Type 3 should theoretically not exist however there are a few examples to prove otherwise This issue is the same as type2 except the serial numbers are in Black – This variety has only been observed with prefix W the final in the series exactly when it starts and finishes is a mystery the writer has observed notes from W/42 to W/56 however the range could be higher. The reason this happened is also a mystery. A popular reason is that there were complaints of the Green serial fading on the note – But it could have been something as simple as human error, used the wrong colour ink! This variety is by far the rarest commanding 4 figure sums – the existence in high grade is very hard to find.



Varieties - Type 4

The final of the notes used in India this last series was issued after Indian Independence in 1947 and had Red Serial numbers to distinguish this. This issue is only seen with fractional Prefix letter D over number. This note is very scarce and is difficult to obtain in high grades.



Burma issued notes

With Burma becoming a crown colony it is own right and not part of British India in 1937 they had no means to produce currency hence the creation of overprints and later "Peacock notes". With Invasion from Japan during world war II. The one rupee notes of King George VI were note issued until 1945. The first of these were issued for the military administration set up to control Burma and were used only by military personnel. By 1947 notes for the civilian population were available issued under the Burma currency board.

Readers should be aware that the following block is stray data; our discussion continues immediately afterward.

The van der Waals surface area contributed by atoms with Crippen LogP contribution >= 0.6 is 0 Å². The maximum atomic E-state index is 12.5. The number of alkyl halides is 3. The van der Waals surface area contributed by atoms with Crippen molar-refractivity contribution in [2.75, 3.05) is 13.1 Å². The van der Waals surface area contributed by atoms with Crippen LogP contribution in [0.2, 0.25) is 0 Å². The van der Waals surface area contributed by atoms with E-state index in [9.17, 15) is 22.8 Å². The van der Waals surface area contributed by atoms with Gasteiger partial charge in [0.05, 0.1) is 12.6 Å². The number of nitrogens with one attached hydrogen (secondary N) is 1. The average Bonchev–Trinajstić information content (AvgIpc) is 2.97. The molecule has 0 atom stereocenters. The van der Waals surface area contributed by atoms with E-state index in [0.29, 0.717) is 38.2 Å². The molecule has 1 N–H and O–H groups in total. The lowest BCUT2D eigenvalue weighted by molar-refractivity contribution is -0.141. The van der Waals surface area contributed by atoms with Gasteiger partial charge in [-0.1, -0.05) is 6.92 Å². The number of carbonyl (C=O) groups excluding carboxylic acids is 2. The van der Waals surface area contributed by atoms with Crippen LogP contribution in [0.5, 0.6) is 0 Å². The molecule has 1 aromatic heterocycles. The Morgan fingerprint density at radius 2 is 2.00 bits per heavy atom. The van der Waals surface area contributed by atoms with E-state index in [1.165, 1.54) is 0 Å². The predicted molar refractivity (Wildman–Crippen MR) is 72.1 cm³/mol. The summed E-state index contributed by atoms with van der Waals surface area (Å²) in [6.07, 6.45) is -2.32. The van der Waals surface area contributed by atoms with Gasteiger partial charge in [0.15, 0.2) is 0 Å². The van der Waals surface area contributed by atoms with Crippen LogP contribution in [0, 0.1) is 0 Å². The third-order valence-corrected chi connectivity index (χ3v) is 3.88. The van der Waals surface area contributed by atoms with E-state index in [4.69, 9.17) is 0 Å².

Varieties - Type 5

Overprinted on India type 1 note the overprint in red stated: "MILITARY ADMINISTRATION OF BURMA LEGAL TENDER IN BURMA ONLY.". This issue is known with prefix T & U very small numbers were produced and is difficult to obtain in high grades.



Varieties - Type 6

Overprinted on India type 2 overprint in red same as type 5. This issue is known with prefixes C, D, E & F consequently this issue is more readily available even in higher grades.



Varieties - Type 7

Over printed on India type 2 the overprint in red stated: "BURMA CURRENCY BOARD LEGAL TENDER IN BURMA ONLY". This issue is known with prefix K & Q however they are relatively easy to obtain in high grades.



Pakistan issued notes

The Independence of India in 1947 also saw the emergence of Pakistan in the same year as with Burma they also had no means of producing currency so it was decided to overprint India notes for circulation this was issued in 1948 however the Pakistan administration had made very fast moves to be able to produce its own currency the life span of this issue was very short. Emergency notes supplied by TDLR (Thomas de La Rue in England) enabled the demonetization of this issue in 1949.
Many people were caught with the "worthless money" and widespread attempts were made to remove the overprint with a view to using the notes in India. The larger denominations were more susceptible to this practice however the One Rupee note was also "Doctored" which makes surviving examples difficult to estimate. This along with the type 5 Burma note is scarce and hard to obtain in high grades.


Varieties - Type 8

Indian note type 2 overprinted: "GOVERNMENT OF PAKISTAN" in English at the top of the watermark panel and "HUKUMAT-E-PAKISTAN" in Urdu at the bottom of the watermark window. Known Prefixes are Q, R & S.